We checked out the Stoney Knob’s “hip” wine list (it is labeled as such), and found a selection that traversed the globe as well. Most notable is the small assortment of Greek wines offered, of which the Antoniou Santorini was the hands-down favorite, mostly for it’s uncanny ability as a companion to the mild feta the restaurant serves.

We took a while to pore over the menu, especially since nothing initially grabbed us. There are several classic shrimp dishes, such as the Garides Saganaki – a dish of shrimp, tomatoes and feta served over orzo – and the Salata Helios, a classic Greek salad of chopped Mediterranean vegetables and cheese. Wraps go South of the border, however, with sides of guacamole and salsa, and fillings like mango shrimp and chipotle chicken.

We ordered the Greek Sampler, a “Pandora’s box of Greek appetizers,” the menu promised – though I seem to recall Pandora’s Box as being something you generally want to avoid opening. The dish was absolutely enormous, laden with a slew of “marinated” vegetables (“pickled” would have been a bit more accurate), a good handful of Kalamata olives, a tzatziki sauce, pita bread, and the aforementioned feta. A trio of filo packages containing various fillings dominated the plate – a spanakopitakia (spinach), a cheese tyropitakia, and crab, artichoke and apple pitakias. They were all good, though the artichoke overwhelmed all other flavors in its little package. Picky complained briefly of the “weak” flavor of the tzatziki, but the whole shebang was a good enough nosh.

Our appetizer was so large that we really could have stopped there, but we forged ahead. Picky ordered the special – a trout filet with a tomato/rosemary sauce over saffron risotto – and I ordered the braised lamb shank on the server’s recommendation.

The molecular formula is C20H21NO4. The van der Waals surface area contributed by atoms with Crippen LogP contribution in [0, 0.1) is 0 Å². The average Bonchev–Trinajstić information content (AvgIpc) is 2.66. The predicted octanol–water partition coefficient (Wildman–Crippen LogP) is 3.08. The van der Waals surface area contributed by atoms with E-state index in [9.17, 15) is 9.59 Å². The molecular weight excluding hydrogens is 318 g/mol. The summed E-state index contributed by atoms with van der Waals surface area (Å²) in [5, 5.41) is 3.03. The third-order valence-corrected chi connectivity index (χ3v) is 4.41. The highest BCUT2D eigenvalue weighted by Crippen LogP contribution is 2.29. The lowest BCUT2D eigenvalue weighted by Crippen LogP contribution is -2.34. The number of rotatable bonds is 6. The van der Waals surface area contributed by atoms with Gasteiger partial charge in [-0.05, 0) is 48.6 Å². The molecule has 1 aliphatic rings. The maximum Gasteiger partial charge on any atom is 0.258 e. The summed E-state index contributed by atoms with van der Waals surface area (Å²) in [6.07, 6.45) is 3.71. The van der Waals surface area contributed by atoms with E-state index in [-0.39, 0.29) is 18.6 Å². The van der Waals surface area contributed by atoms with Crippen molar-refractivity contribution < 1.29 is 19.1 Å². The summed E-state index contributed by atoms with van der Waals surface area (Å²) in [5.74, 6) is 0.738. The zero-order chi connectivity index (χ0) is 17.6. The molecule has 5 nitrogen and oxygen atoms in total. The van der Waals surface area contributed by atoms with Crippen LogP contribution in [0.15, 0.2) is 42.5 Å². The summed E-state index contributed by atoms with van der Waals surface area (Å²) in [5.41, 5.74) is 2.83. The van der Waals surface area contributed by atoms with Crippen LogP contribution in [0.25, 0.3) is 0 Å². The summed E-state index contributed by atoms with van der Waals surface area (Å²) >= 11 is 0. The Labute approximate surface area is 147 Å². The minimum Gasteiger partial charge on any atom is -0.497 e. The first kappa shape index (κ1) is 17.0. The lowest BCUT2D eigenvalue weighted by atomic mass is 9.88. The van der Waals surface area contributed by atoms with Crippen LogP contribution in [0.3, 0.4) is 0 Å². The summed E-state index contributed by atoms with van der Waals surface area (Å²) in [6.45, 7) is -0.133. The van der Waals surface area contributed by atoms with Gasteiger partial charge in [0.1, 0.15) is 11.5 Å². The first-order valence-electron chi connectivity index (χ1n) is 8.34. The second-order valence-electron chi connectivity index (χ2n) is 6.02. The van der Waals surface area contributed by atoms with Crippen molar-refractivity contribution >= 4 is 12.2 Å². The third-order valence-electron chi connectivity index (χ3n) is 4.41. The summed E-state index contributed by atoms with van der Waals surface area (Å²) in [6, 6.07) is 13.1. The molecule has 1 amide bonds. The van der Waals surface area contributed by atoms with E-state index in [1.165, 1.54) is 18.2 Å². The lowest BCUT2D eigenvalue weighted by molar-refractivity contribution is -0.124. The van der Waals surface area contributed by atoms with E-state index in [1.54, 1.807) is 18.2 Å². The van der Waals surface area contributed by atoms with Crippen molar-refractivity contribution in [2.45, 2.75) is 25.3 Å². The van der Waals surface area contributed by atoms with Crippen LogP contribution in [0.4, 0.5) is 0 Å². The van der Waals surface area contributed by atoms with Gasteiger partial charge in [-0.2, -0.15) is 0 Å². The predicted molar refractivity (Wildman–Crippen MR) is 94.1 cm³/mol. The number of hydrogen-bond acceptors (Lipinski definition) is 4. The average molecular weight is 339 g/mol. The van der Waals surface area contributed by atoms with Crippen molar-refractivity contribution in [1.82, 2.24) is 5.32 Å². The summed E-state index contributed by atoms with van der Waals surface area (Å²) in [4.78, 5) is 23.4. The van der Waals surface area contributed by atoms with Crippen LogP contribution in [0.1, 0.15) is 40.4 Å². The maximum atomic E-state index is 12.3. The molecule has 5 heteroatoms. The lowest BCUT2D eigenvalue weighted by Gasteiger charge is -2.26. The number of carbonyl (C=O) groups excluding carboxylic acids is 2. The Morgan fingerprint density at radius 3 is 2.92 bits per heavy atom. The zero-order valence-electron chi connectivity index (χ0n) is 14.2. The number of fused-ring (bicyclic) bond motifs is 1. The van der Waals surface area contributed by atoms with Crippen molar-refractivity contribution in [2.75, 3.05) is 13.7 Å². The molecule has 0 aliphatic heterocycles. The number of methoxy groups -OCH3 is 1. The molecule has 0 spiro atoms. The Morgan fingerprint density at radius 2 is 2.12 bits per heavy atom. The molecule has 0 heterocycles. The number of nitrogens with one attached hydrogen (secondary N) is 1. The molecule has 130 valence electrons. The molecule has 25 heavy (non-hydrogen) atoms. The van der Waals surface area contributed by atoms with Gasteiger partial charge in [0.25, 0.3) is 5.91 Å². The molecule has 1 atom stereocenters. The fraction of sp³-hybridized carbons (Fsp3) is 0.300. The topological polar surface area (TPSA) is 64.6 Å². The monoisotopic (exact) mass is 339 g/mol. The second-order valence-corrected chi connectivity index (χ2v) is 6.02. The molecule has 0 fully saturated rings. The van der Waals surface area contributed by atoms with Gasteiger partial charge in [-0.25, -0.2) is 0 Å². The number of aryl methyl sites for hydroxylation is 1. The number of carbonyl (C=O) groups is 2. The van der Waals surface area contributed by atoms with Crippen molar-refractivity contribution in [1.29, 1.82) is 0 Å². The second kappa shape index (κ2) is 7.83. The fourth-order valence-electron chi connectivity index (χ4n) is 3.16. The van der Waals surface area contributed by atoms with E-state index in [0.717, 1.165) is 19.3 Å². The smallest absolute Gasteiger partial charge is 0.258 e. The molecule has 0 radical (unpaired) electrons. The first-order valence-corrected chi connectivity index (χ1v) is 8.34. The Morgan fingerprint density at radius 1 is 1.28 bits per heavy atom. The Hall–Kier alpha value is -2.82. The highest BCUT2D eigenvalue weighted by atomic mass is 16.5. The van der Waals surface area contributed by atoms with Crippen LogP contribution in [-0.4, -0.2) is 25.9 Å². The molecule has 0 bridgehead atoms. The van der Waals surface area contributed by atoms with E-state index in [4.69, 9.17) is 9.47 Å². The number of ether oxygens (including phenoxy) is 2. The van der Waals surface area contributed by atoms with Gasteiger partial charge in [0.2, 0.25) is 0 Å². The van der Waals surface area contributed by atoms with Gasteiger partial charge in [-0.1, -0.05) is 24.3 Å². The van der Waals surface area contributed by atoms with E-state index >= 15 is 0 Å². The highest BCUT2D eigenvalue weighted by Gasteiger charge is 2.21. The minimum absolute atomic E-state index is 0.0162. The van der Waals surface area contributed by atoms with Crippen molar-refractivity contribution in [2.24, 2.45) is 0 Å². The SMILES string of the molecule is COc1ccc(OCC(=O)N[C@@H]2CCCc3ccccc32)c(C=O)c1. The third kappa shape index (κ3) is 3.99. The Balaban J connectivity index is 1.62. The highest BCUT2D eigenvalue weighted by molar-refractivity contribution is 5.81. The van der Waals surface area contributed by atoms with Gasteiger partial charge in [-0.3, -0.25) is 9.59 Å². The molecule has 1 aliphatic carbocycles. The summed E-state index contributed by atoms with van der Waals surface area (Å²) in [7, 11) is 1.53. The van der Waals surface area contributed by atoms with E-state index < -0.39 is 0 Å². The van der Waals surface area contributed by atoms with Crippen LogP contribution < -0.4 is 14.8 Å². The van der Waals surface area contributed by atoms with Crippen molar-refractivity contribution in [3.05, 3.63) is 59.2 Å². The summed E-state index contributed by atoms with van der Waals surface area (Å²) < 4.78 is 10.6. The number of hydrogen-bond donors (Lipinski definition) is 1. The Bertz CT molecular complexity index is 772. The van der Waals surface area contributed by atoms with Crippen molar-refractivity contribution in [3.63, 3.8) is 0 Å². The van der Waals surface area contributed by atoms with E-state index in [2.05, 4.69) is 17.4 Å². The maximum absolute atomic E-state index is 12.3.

Our entrees arrived fairly quickly. The lamb shank was quite succulent, and was indeed “tender off the bone” as the menu had promised. It was rich in flavor, well-spiced, and deeply comforting, especially on its bed of home-style mashed potatoes. It was quite simple – meat and potatoes – and perhaps could have benefited from less meat (there were two of the hefty shanks in the bowl) and more vegetables.

Picky merely, well, picked over his entree. He complained that the trout was overcooked, the risotto too full of cheese. He searched for the reason to describe why the dish wasn’t quite right, but couldn’t put his finger on it. The Caesar salad seemed somehow askew, as well – perhaps it was the all-too-pallid color of the romaine, the surfeit of cheese and the dearth of dressing.

I returned the next day to get a carry-out lunch to see if I could find something to wow me, but didn’t quite succeed. I ordered a dish of angel-hair pasta tossed with smoked salmon, scallions, feta and a tomato cream sauce. The pasta was unfortunately mushy, and the sauce tasted strongly of wine. I must admit to consuming quite a bit of it, however – the salmon was plenty tasty.

You can’t win everyone over all the time, I suppose. But with an obviously reverent crowd packing the restaurant day in and day out, who cares? It’s a fun place, and while its approach to food might benefit from closer attention to detail, it has most everyone feeling pleased, a sentiment that was echoed in an Xpress interview with the Dermas brothers back in 2002, when the restaurant was “reborn” into its current incarnation. “Everyone seems to have a good time when they come in,” noted John Dermas. “That’s what we want – people having fun, having a good meal, being entertained; the whole nine yards.” If that is the core concept of Stoney Knob, it is a good one, indeed.